Highlight Websites, Save Research, and Generate Citations with Citelighter
Citelighter is a new web tool that allows users to highlight and save portions of websites. While this might seem like already existing resources, such as Marker.to which I have previously discussed, but Citelighter builds on this by also automatically generating citations in any of three styles (APA, MLA or Chicago/Turabian) for all highlighted passages and saving them to projects, which can then be exported to GoogleDocs or Word documents or shared via email. While Citelighter pulls citation information automatically, users can also refine the citation information if Citelighter isn’t able to pull in all of the necessary information. This allows Citelighter to effectively crowdsource improvement of citations because this refined citation information is then available to other users who may highlight the passages of the same website in the future. And, to encourage users to add this additional citation information, Citelighter also gives out 10 points for every citation a user improves. While the company hasn’t yet announced what these points will be used for, this information is expected in the coming weeks. Once a project is underway, users can post to Facebook about it or email it to friends or collaborators.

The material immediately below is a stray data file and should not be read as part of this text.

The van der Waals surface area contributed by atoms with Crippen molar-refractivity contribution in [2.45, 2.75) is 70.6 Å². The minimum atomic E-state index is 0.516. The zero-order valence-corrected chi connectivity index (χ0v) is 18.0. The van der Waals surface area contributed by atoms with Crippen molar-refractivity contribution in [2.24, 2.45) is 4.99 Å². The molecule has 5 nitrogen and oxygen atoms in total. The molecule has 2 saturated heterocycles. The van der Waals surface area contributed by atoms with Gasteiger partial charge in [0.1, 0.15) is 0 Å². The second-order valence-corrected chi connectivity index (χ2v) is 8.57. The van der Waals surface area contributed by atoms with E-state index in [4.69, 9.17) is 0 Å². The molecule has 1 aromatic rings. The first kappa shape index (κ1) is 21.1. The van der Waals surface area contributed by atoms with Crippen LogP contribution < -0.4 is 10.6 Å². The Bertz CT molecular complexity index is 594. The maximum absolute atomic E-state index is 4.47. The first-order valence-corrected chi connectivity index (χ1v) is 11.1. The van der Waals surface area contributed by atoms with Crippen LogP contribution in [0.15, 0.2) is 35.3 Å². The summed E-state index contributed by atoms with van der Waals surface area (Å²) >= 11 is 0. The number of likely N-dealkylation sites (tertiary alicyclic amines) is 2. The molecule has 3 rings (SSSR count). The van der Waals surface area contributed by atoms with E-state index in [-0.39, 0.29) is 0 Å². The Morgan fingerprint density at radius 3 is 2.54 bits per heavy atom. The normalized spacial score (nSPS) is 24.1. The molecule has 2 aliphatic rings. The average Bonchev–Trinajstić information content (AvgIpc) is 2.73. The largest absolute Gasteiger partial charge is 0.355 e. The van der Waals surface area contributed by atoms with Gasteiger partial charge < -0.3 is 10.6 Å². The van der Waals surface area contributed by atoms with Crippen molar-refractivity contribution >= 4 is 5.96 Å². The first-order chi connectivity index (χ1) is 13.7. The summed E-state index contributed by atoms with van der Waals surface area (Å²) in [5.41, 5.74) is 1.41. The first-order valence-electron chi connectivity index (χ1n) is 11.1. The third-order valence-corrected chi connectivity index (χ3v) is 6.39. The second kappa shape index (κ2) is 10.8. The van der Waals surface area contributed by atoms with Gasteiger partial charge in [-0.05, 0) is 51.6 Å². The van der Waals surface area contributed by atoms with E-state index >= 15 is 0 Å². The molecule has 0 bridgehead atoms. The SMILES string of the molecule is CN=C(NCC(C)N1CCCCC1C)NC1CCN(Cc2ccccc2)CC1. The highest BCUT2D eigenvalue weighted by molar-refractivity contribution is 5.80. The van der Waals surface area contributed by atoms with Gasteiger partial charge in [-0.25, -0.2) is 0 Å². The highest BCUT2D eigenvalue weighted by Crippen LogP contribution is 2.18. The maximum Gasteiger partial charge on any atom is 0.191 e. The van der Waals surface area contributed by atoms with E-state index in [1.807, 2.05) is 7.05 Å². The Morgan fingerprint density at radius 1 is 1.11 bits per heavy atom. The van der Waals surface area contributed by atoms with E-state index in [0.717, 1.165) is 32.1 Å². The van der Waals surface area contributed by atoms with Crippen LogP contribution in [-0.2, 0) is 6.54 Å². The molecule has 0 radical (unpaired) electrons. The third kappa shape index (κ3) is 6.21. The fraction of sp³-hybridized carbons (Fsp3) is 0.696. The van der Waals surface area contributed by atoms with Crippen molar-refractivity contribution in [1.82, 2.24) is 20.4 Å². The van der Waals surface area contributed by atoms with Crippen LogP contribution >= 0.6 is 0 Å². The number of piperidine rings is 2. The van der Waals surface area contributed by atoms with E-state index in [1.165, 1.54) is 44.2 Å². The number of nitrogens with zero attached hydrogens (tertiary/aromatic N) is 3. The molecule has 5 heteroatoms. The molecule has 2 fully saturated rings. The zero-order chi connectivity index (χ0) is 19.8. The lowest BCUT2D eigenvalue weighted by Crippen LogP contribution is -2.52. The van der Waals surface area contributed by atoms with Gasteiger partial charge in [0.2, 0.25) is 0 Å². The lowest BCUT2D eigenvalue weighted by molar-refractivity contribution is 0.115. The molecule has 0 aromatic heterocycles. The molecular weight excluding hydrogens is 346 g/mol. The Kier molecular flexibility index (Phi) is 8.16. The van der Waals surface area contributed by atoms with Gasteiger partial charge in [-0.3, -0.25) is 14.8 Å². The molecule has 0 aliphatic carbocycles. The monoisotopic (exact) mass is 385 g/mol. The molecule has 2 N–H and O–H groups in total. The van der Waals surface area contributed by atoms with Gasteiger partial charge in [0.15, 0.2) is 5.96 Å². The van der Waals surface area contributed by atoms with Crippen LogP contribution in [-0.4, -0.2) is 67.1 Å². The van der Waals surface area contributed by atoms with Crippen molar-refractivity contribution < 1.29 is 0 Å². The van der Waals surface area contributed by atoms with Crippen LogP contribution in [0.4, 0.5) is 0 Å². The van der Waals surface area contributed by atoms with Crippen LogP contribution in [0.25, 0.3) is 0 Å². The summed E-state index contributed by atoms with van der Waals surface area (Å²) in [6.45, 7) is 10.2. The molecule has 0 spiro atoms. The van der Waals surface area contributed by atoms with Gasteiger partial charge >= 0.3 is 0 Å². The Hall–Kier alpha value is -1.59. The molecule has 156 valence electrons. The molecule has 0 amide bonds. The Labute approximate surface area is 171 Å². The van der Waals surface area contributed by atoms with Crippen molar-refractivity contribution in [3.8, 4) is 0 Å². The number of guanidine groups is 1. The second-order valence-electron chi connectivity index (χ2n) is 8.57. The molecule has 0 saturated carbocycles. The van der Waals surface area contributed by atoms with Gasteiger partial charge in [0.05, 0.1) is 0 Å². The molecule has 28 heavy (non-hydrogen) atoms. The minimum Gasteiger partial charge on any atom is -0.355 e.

Currently, the Citelighter tool bar is only available for Firefox, but extensions for Chrome, Safari and Internet Explorer are also in the works. And, Citelighter plans to allow users to pull text from pdfs and ebooks in the future as well. Even in its current form, Citelighter is a quick to install and easy to use solution for collecting and citing web-based information. As the functionality continues to expand, it will only become more useful for students and researchers who need to find and cite information on the web. The video below gives a good overview of the current functionality.